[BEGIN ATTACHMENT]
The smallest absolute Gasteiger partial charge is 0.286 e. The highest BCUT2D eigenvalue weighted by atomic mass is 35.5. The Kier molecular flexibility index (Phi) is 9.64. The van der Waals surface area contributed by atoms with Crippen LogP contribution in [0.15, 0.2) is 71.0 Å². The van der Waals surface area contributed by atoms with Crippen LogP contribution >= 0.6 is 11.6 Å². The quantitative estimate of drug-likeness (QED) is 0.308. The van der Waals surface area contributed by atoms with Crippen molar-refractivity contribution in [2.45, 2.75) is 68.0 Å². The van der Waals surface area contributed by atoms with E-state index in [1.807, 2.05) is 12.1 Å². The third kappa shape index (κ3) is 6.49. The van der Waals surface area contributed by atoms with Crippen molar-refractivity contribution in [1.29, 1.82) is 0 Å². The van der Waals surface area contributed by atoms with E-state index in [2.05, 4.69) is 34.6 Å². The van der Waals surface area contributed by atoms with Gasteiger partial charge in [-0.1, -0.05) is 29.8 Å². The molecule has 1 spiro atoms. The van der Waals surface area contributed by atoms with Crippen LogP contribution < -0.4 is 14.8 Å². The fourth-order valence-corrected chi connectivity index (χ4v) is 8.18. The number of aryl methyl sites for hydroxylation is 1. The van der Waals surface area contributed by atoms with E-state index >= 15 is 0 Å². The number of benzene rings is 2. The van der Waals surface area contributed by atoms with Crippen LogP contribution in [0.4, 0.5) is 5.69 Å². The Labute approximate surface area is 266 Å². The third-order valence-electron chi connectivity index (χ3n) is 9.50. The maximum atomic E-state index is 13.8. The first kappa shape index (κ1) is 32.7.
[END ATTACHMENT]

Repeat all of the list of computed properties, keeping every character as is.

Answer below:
The smallest absolute Gasteiger partial charge is 0.286 e. The highest BCUT2D eigenvalue weighted by atomic mass is 35.5. The Kier molecular flexibility index (Phi) is 9.64. The van der Waals surface area contributed by atoms with Crippen LogP contribution in [0.15, 0.2) is 71.0 Å². The van der Waals surface area contributed by atoms with Crippen LogP contribution >= 0.6 is 11.6 Å². The quantitative estimate of drug-likeness (QED) is 0.308. The van der Waals surface area contributed by atoms with Crippen molar-refractivity contribution in [2.45, 2.75) is 68.0 Å². The van der Waals surface area contributed by atoms with E-state index in [1.807, 2.05) is 12.1 Å². The third kappa shape index (κ3) is 6.49. The van der Waals surface area contributed by atoms with Crippen molar-refractivity contribution in [1.29, 1.82) is 0 Å². The van der Waals surface area contributed by atoms with E-state index in [2.05, 4.69) is 34.6 Å². The van der Waals surface area contributed by atoms with Gasteiger partial charge in [-0.1, -0.05) is 29.8 Å². The molecule has 1 spiro atoms. The van der Waals surface area contributed by atoms with Crippen LogP contribution < -0.4 is 14.8 Å². The fourth-order valence-corrected chi connectivity index (χ4v) is 8.18. The number of aryl methyl sites for hydroxylation is 1. The van der Waals surface area contributed by atoms with E-state index >= 15 is 0 Å². The number of benzene rings is 2. The van der Waals surface area contributed by atoms with Crippen LogP contribution in [0.4, 0.5) is 5.69 Å². The Labute approximate surface area is 266 Å². The third-order valence-electron chi connectivity index (χ3n) is 9.50. The maximum atomic E-state index is 13.8. The first kappa shape index (κ1) is 32.7.